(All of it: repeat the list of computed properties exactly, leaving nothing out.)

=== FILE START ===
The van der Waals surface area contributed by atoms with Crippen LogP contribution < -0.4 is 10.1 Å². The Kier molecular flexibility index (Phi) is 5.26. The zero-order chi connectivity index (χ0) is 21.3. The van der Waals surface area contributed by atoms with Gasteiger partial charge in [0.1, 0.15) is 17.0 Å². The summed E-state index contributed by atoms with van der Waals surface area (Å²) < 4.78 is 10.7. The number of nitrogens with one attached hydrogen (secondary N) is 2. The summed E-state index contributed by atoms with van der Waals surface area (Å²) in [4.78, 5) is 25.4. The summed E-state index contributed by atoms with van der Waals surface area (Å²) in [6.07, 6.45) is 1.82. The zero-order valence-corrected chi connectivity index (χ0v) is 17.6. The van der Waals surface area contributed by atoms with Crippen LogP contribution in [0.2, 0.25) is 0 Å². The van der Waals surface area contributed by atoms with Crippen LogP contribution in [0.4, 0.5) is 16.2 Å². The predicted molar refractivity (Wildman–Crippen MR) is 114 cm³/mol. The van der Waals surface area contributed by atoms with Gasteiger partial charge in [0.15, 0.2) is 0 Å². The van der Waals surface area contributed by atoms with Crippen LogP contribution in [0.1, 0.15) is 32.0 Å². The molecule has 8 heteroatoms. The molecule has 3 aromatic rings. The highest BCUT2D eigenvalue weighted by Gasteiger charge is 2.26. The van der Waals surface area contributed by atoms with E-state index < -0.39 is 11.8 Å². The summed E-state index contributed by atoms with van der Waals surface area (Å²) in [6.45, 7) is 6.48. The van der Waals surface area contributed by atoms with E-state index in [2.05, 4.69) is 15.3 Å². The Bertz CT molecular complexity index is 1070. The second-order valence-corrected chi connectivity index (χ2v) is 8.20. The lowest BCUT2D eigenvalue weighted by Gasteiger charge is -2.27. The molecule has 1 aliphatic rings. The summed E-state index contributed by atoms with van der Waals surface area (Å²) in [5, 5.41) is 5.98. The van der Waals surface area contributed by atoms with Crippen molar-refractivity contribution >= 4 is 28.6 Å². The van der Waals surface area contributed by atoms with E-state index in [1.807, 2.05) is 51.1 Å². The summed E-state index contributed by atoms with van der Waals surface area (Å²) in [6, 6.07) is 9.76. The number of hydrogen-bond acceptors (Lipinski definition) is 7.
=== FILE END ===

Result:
The van der Waals surface area contributed by atoms with Crippen LogP contribution < -0.4 is 10.1 Å². The Kier molecular flexibility index (Phi) is 5.26. The zero-order chi connectivity index (χ0) is 21.3. The van der Waals surface area contributed by atoms with Gasteiger partial charge in [0.1, 0.15) is 17.0 Å². The summed E-state index contributed by atoms with van der Waals surface area (Å²) < 4.78 is 10.7. The number of nitrogens with one attached hydrogen (secondary N) is 2. The summed E-state index contributed by atoms with van der Waals surface area (Å²) in [4.78, 5) is 25.4. The summed E-state index contributed by atoms with van der Waals surface area (Å²) in [6.07, 6.45) is 1.82. The zero-order valence-corrected chi connectivity index (χ0v) is 17.6. The van der Waals surface area contributed by atoms with Crippen LogP contribution in [0.2, 0.25) is 0 Å². The van der Waals surface area contributed by atoms with Crippen LogP contribution in [0.4, 0.5) is 16.2 Å². The predicted molar refractivity (Wildman–Crippen MR) is 114 cm³/mol. The van der Waals surface area contributed by atoms with Gasteiger partial charge in [0.15, 0.2) is 0 Å². The van der Waals surface area contributed by atoms with Crippen LogP contribution in [0.1, 0.15) is 32.0 Å². The molecule has 8 heteroatoms. The molecule has 3 aromatic rings. The highest BCUT2D eigenvalue weighted by Gasteiger charge is 2.26. The van der Waals surface area contributed by atoms with E-state index < -0.39 is 11.8 Å². The summed E-state index contributed by atoms with van der Waals surface area (Å²) in [6.45, 7) is 6.48. The van der Waals surface area contributed by atoms with E-state index in [2.05, 4.69) is 15.3 Å². The Bertz CT molecular complexity index is 1070. The second-order valence-corrected chi connectivity index (χ2v) is 8.20. The lowest BCUT2D eigenvalue weighted by Gasteiger charge is -2.27. The molecule has 1 aliphatic rings. The summed E-state index contributed by atoms with van der Waals surface area (Å²) in [5, 5.41) is 5.98. The van der Waals surface area contributed by atoms with Crippen molar-refractivity contribution >= 4 is 28.6 Å². The van der Waals surface area contributed by atoms with E-state index in [1.807, 2.05) is 51.1 Å². The summed E-state index contributed by atoms with van der Waals surface area (Å²) in [6, 6.07) is 9.76. The number of hydrogen-bond acceptors (Lipinski definition) is 7.